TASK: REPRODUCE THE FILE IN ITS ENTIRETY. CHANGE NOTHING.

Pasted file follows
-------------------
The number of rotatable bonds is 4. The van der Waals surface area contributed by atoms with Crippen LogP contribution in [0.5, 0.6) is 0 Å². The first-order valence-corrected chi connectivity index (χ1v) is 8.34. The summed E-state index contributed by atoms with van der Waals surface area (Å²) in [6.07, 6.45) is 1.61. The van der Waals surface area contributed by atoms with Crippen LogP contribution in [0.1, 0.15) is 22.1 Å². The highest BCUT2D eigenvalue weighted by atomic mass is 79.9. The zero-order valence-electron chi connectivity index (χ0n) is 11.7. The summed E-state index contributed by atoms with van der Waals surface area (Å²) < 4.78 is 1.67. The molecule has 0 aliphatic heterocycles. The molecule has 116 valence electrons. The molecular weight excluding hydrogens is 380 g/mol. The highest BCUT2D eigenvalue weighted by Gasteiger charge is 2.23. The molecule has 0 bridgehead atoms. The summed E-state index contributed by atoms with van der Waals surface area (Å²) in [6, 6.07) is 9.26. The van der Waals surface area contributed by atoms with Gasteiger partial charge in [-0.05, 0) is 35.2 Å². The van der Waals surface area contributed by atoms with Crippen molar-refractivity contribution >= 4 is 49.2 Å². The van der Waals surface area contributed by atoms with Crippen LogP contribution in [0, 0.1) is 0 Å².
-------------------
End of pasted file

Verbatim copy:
The number of rotatable bonds is 4. The van der Waals surface area contributed by atoms with Crippen LogP contribution in [0.5, 0.6) is 0 Å². The first-order valence-corrected chi connectivity index (χ1v) is 8.34. The summed E-state index contributed by atoms with van der Waals surface area (Å²) in [6.07, 6.45) is 1.61. The van der Waals surface area contributed by atoms with Crippen LogP contribution in [0.1, 0.15) is 22.1 Å². The highest BCUT2D eigenvalue weighted by atomic mass is 79.9. The zero-order valence-electron chi connectivity index (χ0n) is 11.7. The summed E-state index contributed by atoms with van der Waals surface area (Å²) < 4.78 is 1.67. The molecule has 0 aliphatic heterocycles. The molecule has 116 valence electrons. The molecular weight excluding hydrogens is 380 g/mol. The highest BCUT2D eigenvalue weighted by Gasteiger charge is 2.23. The molecule has 0 bridgehead atoms. The summed E-state index contributed by atoms with van der Waals surface area (Å²) in [6, 6.07) is 9.26. The van der Waals surface area contributed by atoms with Gasteiger partial charge in [-0.05, 0) is 35.2 Å². The van der Waals surface area contributed by atoms with Crippen molar-refractivity contribution >= 4 is 49.2 Å². The van der Waals surface area contributed by atoms with Crippen LogP contribution in [0, 0.1) is 0 Å².